"Readers interested in political history, as well as literature, will find the book to be revealing. . . . The overall thesis, that the nation as a whole found southern exceptionalism, backwardness, and even apartheid to be at times convenient and even alluring, is fresh and provocative."
—Kathryn Lee Seidel, H-Net
"Duck has made a worthwhile contribution to studies of the South by focusing on the constructedness of the region's backwardness."
"Most readers will find The Nation's Region to be a provocative and thoughtful book that offers some new ways of looking at southern literature."
—Robert L. Dorman, Register of the Kentucky Historical Society
"Demonstrate[s] some of the possibilities of regional geography in literary studies as we attempt to develop a local sense of the global."
—David A. Davis, Modern Fiction Studies
"Scrupulously researched and critically lively . . . an elegant piece of work that deserves to be added to models for future work in the field."
—Michael Kreyling, Southern Cultures
"Leigh Anne Duck expertly situates and analyzes a wide range of literary, dramatic and filmic texts. Commanding an impressive mastery of primary and secondary sources, she synthesizes disparate methodologies, including historiography, narratology, cultural studies, sociology, political theory, and psychoanalysis."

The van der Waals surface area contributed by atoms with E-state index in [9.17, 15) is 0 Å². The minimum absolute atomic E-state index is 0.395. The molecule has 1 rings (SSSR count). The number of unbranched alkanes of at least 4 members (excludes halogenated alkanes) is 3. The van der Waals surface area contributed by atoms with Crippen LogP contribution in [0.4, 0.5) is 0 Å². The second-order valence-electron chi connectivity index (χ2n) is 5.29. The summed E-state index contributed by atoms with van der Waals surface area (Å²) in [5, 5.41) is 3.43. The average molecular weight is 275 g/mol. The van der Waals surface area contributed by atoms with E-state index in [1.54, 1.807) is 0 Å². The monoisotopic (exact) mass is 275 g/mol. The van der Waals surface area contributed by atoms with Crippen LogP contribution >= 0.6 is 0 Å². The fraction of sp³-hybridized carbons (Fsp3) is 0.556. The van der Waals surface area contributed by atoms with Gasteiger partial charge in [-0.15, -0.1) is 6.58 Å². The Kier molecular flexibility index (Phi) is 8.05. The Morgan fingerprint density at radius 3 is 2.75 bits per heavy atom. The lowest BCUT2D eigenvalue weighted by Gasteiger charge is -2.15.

—Scott Romine, University of North Carolina, Greensboro
"The Nation's Region offers a series of sustained analyses not of sectional difference but of the idea of sectional difference—the South as national exception, as Derridean supplement, as imaginary geography, as chronotope, as toxic dump. Her argument that 1930s debates about the social character of the South opened up a space for narrative experimentation in the work of Caldwell, Hurston, Agee, Faulkner, Wright, and others is extremely cogent and enormously useful."
—Eric Lott, University of Virginia
"An exceptionally fine intervention into the debates on time, space, region, and nation—always absorbing, challenging, and replete with fascinating insights."
—Lesley Marx, Safundi
Although racial segregation was codified by U.S. law, says Leigh Anne Duck, nationalist discourse downplayed its significance everywhere but in the South, where apartheid was conceded as an immutable aspect of an anachronistic culture. As the nation modernized, the South served as a repository of the country's romantic notions: the region was represented as a close-knit, custom-bound place through which the nation could temper its ambivalence about the upheavals of progress. The Great Depression changed this. Amid economic anxiety and the international rise of fascism, writes Duck, "the trope of the backward South began to comprise an image of what the United States could become."
As she moves from the Depression to the nascent years of the civil rights movement to the early cold war era, Duck explains how experimental writers in each of these periods challenged ideas of a monolithically archaic South through innovative representations of time. She situates their narratives amid broad concern regarding national modernization and governance, as manifest in cultural and political debates, sociological studies, and popular film. Although southern modernists' modes and methods varied along this trajectory, their purpose remained focused: to explore the mutually constitutive relationships between social forms considered "southern" and "national."
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